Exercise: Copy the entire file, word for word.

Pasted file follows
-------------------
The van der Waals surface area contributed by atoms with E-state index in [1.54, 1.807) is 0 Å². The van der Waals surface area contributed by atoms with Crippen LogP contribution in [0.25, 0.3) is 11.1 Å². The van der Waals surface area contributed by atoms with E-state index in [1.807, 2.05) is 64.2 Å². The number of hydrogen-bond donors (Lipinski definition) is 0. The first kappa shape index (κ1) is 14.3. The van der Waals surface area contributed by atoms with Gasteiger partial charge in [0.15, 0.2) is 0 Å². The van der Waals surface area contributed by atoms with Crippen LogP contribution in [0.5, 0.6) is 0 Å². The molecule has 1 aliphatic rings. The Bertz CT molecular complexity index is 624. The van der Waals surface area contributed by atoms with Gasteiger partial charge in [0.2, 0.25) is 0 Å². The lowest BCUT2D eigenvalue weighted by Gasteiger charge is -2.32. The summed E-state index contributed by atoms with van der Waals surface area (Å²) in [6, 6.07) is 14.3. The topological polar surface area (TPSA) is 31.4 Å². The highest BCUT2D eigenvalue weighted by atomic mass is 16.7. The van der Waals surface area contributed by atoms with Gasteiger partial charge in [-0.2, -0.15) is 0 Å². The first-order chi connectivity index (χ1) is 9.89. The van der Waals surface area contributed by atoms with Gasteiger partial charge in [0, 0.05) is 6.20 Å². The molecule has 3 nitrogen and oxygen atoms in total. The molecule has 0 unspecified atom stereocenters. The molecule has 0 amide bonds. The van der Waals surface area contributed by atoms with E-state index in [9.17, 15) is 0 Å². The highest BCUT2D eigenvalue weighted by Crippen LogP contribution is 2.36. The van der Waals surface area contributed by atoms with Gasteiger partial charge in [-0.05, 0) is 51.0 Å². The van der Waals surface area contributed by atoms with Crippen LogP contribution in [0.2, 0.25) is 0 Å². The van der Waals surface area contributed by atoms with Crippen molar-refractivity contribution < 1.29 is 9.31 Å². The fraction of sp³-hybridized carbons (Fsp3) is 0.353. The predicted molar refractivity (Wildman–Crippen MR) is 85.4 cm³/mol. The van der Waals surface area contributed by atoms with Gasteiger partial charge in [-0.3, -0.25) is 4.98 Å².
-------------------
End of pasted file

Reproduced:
The van der Waals surface area contributed by atoms with E-state index in [1.54, 1.807) is 0 Å². The van der Waals surface area contributed by atoms with Crippen LogP contribution in [0.25, 0.3) is 11.1 Å². The van der Waals surface area contributed by atoms with E-state index in [1.807, 2.05) is 64.2 Å². The number of hydrogen-bond donors (Lipinski definition) is 0. The first kappa shape index (κ1) is 14.3. The van der Waals surface area contributed by atoms with Gasteiger partial charge in [0.15, 0.2) is 0 Å². The van der Waals surface area contributed by atoms with Crippen LogP contribution in [0.5, 0.6) is 0 Å². The molecule has 1 aliphatic rings. The Bertz CT molecular complexity index is 624. The van der Waals surface area contributed by atoms with Gasteiger partial charge in [0.2, 0.25) is 0 Å². The lowest BCUT2D eigenvalue weighted by Gasteiger charge is -2.32. The summed E-state index contributed by atoms with van der Waals surface area (Å²) in [6, 6.07) is 14.3. The topological polar surface area (TPSA) is 31.4 Å². The highest BCUT2D eigenvalue weighted by atomic mass is 16.7. The van der Waals surface area contributed by atoms with Gasteiger partial charge in [-0.2, -0.15) is 0 Å². The first-order chi connectivity index (χ1) is 9.89. The van der Waals surface area contributed by atoms with Gasteiger partial charge in [0, 0.05) is 6.20 Å². The molecule has 3 nitrogen and oxygen atoms in total. The molecule has 0 unspecified atom stereocenters. The molecule has 0 amide bonds. The van der Waals surface area contributed by atoms with E-state index in [9.17, 15) is 0 Å². The highest BCUT2D eigenvalue weighted by Crippen LogP contribution is 2.36. The van der Waals surface area contributed by atoms with Gasteiger partial charge in [-0.05, 0) is 51.0 Å². The van der Waals surface area contributed by atoms with Crippen LogP contribution in [0.2, 0.25) is 0 Å². The van der Waals surface area contributed by atoms with Crippen molar-refractivity contribution < 1.29 is 9.31 Å². The fraction of sp³-hybridized carbons (Fsp3) is 0.353. The predicted molar refractivity (Wildman–Crippen MR) is 85.4 cm³/mol. The van der Waals surface area contributed by atoms with Gasteiger partial charge in [-0.3, -0.25) is 4.98 Å².